ABOUT ALGORITHMS 27About C and CþþThe C programming language has become almost a mandatory medium in softwaredevelopment for many signal processing tasks. Its popularity is due to several fac-tors: provision of a fairly complete set of facilities for dealing with a wide variety ofapplications—including low-level, high efﬁciency for implementation and portabi-lity across various computing platforms. Unfortunately, some of the advantages ofC can also pose problems for programmers. For instance, the efﬁciency is largelydue to the absence of conﬁning rules that can lead to error-prone programminghabits. Cþþ is referred to as an object-oriented language and has closed many holes inthe C language, providing better type checking and compile-time analysis. Cþþprogrammers are forced to declare functions so that the compiler can check theiruse. On the other hand, systems designed using Cþþ are easier to express andunderstand, which is especially true for complex projects, where many program-mers are involved. At present the speech coding community relies heavily on the C programminglanguage. Most standard bodies offer reference code written in C. The use of Cþþis largely for maintainability and extensibility and often comes with some perfor-mance penalty, which is due to the many additional features of the language; thepenalty involved might not be acceptable for resource-critical platforms. Recently,there are movements in the programming world regarding the creation of a newintermediate language between C and Cþþ. It is essentially Cþþ but eliminatesmany of the cumbersome and often unnecessary features so as to boost efﬁciencybut, at the same time, conserves the good programming guidelines of an object-oriented approach.Fixed-Point and Floating-Point ImplementationOne of the earliest decisions that must be made on the implementation of a signalprocessing system is whether the algorithms are going to be run on a ﬁxed-point orﬂoating-point platform. Fixed-point numbers refer to those having limited dynamicrange; for instance, a 16-bit signed integer can represent a maximum of 65536 num-bers within the interval of [À32768, 32767]. Floating-point numbers, on the other hand, can represent extremely small num-bers and extremely big numbers. The IEEE Standard for Binary Floating-PointArithmetic (ISO/IEEE Std. 754-1985; see Harbison and Steele, ), forinstance, deﬁnes the following 32-bit ﬂoating-point number: X 24 s Á 2e Á fk Á 2Àk ; k¼1where s ¼ Æ1 is the sign bit, e is the exponent in the range of [À125, 128], and fk,with k ¼ 1 to 24, equal to 0 or 1 are the binary digits. The smallest positive numberout of this scheme is 2À149 while the biggest is 3.403 Á1038.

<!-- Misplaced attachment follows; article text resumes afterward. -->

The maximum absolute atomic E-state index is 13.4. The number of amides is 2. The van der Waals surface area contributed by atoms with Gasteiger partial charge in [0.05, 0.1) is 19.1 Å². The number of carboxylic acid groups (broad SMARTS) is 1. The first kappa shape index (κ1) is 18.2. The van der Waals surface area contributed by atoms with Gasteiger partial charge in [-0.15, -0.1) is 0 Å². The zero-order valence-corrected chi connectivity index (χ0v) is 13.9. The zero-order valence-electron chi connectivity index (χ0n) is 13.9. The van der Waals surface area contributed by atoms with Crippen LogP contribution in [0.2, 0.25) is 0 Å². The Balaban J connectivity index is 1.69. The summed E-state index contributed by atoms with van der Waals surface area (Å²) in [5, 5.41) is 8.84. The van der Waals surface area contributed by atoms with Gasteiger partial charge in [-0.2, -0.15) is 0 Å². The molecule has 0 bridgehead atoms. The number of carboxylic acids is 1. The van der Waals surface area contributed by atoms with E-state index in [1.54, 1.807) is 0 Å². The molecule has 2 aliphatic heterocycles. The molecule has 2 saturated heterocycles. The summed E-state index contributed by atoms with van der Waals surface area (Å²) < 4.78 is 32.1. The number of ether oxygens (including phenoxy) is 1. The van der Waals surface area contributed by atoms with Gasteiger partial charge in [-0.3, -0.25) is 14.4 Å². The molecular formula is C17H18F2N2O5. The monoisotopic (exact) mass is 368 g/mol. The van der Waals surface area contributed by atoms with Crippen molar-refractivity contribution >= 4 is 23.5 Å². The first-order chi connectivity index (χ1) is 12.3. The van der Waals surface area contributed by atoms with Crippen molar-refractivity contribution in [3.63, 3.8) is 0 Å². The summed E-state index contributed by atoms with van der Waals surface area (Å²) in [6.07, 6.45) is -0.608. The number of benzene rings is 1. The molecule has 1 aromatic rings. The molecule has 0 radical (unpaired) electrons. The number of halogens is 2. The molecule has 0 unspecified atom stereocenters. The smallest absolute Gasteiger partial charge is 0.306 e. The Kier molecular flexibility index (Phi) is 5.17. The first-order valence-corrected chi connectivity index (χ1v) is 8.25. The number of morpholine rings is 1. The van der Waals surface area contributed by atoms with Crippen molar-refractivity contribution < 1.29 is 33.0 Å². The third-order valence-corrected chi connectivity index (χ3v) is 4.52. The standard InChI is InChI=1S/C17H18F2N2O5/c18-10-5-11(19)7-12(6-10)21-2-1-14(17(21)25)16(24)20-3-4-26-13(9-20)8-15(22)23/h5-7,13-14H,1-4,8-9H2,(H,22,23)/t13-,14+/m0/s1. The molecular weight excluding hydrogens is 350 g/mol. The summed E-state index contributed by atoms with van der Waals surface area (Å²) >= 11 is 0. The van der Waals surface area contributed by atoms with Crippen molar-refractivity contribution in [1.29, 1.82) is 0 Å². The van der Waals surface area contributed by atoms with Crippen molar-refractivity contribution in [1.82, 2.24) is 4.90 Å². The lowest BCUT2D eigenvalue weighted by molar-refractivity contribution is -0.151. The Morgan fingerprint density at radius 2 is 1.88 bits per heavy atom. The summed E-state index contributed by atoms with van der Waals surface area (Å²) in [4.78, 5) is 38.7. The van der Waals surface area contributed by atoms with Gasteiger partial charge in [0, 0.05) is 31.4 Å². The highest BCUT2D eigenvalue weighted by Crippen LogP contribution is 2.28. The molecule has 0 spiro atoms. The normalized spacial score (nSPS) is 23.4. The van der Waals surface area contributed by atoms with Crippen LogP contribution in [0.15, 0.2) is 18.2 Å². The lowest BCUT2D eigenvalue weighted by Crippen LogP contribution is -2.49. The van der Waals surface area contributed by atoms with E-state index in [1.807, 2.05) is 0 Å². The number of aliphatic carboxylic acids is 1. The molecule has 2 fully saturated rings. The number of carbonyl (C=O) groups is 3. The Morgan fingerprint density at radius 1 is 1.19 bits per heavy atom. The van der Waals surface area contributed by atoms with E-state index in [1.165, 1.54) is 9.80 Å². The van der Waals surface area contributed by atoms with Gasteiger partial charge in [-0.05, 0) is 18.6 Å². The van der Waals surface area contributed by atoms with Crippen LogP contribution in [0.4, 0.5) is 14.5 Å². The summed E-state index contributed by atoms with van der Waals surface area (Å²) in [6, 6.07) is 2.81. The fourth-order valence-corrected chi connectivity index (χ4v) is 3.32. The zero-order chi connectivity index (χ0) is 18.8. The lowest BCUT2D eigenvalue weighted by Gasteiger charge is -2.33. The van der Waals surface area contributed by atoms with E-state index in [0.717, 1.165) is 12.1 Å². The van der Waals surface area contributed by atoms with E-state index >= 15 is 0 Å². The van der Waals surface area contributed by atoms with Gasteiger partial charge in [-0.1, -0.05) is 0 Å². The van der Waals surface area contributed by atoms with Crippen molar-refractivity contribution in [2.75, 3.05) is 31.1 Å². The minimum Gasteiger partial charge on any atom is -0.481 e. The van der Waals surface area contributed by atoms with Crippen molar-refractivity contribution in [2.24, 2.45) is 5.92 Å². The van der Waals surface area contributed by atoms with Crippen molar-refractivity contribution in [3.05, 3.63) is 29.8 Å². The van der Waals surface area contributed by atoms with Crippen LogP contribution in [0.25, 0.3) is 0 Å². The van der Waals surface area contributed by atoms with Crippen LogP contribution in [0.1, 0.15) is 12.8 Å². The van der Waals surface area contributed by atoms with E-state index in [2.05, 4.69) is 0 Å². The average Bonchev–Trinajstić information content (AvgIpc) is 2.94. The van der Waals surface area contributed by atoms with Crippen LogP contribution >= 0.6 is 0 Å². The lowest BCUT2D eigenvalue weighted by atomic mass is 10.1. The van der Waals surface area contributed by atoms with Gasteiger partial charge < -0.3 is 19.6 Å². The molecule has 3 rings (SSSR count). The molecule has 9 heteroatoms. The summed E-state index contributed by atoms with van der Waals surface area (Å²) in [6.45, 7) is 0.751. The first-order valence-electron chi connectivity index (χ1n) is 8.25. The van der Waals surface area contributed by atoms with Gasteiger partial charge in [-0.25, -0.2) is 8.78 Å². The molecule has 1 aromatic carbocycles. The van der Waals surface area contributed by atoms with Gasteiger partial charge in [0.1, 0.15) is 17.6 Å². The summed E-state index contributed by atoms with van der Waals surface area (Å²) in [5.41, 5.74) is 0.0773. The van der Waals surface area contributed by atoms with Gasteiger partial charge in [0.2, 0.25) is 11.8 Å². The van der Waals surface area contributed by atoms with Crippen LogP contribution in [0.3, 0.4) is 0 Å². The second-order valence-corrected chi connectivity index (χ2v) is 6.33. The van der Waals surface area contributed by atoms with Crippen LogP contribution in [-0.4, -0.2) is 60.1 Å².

28 INTRODUCTION Ideally, all algorithms should be implemented with ﬂoating-point processors; inthat way the rounding error after each operation will be negligibly small, and thehazard of numeric overﬂow is virtually eliminated. Unfortunately, ﬂoating-pointprocessors are relatively expensive, due to the increased size of the processor’schip needed to support the more complex operations; also, power consumption ishigher when compared to a ﬁxed-point processor. For cost and power sensitive con-sumer appliances (i.e., the cellular handset), the ﬁxed-point processor is almost themandatory choice. Software development for ﬂoating-point environment is straightforward; undermost normal circumstances the numbers should remain within the wide dynamicrange supported by the processor. This is not quite the case for a ﬁxed-point envir-onment: it is tricky and a considerable amount of time must be spent on ﬁnding outthe range of each intermediate variable so as to ensure that all numbers remainwithin the limited range. Texas Instruments, Inc.  offers some guidelinesof ﬁxed-point programming on a digital signal processor. For early development and research, ﬂoating-point operations are normallyassumed, so that effort can be concentrated on the algorithm, instead of beingdistracted by rounding errors and precision issues. After the operations of the algo-rithm are well tested in a ﬂoating-point environment, it will be translated to ﬁxed-point (if that is the goal), which could be a time-consuming process; in someinstances, part of the algorithm must be modiﬁed or adjusted in order to run properly. Due to the fact that many speech coders are targeted to consumer products, theﬁnal cost becomes a primary concern. Thus, many standard bodies specify the refer-ence code using ﬁxed-point operations. In this way, the algorithm can run under aﬁxed-point environment in a straightforward manner.Description of AlgorithmsThe notation used in this book for algorithmic descriptions are illustrated with asimple example. Given the array of samples s[n], n ¼ 0 to 200, consider the taskof autocorrelation calculation: X 200 R½l ¼ s½ns½n À l n¼lfor l ¼ 20 to 50, followed by peak search over the autocorrelation values within thisinterval and returning the peak value and its position as results. The block diagram description of the aforementioned algorithm is given inFigure 1.18. As we can see, the input and output are clearly speciﬁed, with the R[l] Peak peak Autocorrelation s[n] calculation search position Figure 1.18 Example of algorithm and its block diagram.